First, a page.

Right then, as I look back on the list of movies I've watched recently I see there's a number of little gems that might go unnoticed next to the season's swath of blockbusters. So here is a short list of some of the smaller and dare I say smarter alternatives out there.
If it sounds familiar it's because The Secret won the best foreign feature at the Oscars. At the time I couldn't see how anyone would fail to pick The White Ribbon, but having seen Secret I understand the decision. (I don't agree, but I think I can see why.) The Secret In Their Eyes has a lot of things voters look for in an Oscar-Caliber movie. An epic love story. Dark themes. Restrained but effective acting. This is a movie about the dangers of desire. About being consumed by it or haunted. It has touches of film noir. It's also a very subtle look at the many lives of Argentina. And, as a murder mystery The Secret makes most Hollywood films feel like an episode of Law & Order.
This is an extremely frustrating movie only because I greatly enjoyed it, but I'm afraid if I explain what makes it so satisfying I'll spoil it. So, I will only say this is much more than a movie about the street artist Banksy. This is movie about what happens when you invite the anarchists into the art gallery. It's quite consistent with Banksy's raison d'etre and one of the most provocative docs I've seen in years.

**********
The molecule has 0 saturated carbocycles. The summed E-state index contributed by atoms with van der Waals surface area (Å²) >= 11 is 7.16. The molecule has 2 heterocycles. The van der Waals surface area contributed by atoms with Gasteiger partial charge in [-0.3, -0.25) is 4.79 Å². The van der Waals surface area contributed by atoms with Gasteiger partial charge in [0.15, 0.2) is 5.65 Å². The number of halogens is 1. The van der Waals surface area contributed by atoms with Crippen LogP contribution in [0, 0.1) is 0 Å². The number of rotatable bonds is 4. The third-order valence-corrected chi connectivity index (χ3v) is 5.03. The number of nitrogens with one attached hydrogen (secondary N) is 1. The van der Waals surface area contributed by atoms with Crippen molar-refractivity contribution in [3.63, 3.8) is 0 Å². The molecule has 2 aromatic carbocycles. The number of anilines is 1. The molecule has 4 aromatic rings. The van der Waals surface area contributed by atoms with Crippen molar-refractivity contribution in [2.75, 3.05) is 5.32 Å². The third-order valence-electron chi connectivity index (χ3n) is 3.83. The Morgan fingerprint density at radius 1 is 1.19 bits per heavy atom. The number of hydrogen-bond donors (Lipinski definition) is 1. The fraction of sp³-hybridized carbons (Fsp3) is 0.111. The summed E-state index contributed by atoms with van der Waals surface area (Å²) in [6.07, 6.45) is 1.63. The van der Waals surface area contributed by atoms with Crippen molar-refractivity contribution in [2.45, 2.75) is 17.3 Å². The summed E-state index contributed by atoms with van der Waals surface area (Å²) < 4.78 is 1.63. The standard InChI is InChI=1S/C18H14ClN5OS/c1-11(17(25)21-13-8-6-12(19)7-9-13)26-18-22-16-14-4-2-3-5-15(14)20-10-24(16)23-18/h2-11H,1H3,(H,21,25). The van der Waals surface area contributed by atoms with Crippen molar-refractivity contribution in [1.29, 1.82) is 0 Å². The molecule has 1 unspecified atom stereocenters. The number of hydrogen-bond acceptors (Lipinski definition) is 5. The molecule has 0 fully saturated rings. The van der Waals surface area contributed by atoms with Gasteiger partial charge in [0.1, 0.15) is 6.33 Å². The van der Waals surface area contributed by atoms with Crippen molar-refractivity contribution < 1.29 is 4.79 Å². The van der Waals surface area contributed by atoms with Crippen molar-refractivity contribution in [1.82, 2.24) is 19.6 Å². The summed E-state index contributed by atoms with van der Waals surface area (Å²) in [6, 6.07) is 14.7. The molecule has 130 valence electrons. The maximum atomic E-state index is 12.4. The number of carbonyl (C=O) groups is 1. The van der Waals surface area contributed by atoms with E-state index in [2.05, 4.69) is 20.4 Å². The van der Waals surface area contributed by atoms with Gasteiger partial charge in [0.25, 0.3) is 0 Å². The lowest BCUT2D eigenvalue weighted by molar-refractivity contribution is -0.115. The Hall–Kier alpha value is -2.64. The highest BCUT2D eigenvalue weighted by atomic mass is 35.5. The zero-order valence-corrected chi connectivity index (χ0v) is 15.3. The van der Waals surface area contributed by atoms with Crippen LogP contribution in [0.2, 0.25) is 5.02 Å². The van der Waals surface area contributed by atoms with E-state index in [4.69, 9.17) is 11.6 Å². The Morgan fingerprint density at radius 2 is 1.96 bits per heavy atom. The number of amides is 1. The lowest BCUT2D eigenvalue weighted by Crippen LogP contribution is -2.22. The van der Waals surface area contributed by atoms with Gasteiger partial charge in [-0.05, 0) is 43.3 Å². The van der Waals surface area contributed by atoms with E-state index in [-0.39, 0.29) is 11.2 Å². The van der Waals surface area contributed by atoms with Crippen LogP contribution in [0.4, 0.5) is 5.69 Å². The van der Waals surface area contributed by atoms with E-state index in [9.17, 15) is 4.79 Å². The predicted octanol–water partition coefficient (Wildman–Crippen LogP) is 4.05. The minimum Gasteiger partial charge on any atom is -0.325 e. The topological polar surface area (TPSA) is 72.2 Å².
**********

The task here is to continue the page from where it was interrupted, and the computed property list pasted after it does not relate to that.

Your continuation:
This is a high school comedy that posits the question "Boredom or Apathy?" Which is why I love it. (Well they already had me at the Battleship Potempkin parody.) But for the rest of you let me say Jay Baruchel is all the reason you need to watch this film. Like Che Guevera crossed with Buster Keaton, Jay's conviction brings Leon Bronstein (aka Trotsky) to life. The Trotsky is as close as Canada has gotten to making a movie like Rushmore but director Jacob Tierney did it, by creating his own unique spin on the high-school hero genre.
From the co-writer of the searing Gomorra comes a zesty,
light-as-air comedy of mild-manners: Mid-August Lunch. During a holiday in Italy a good-natured mama's boy Gianni gets stuck watching his mother and a couple other ladies.
Watching the suave, calm and collected Gianni deal with these clucking, complaining women is a master class in coping, not to mention an excellent advert for powers of white wine. A gentle, affectionate comedy that brings to mind Big Night at moments, Mid-August Lunch doesn't oversell its story and knows sometimes a little is enough. (Written, directed and starring Gianni Di Gregorio who based it on his own real-life experiences with his Mama. Awwwwwww.)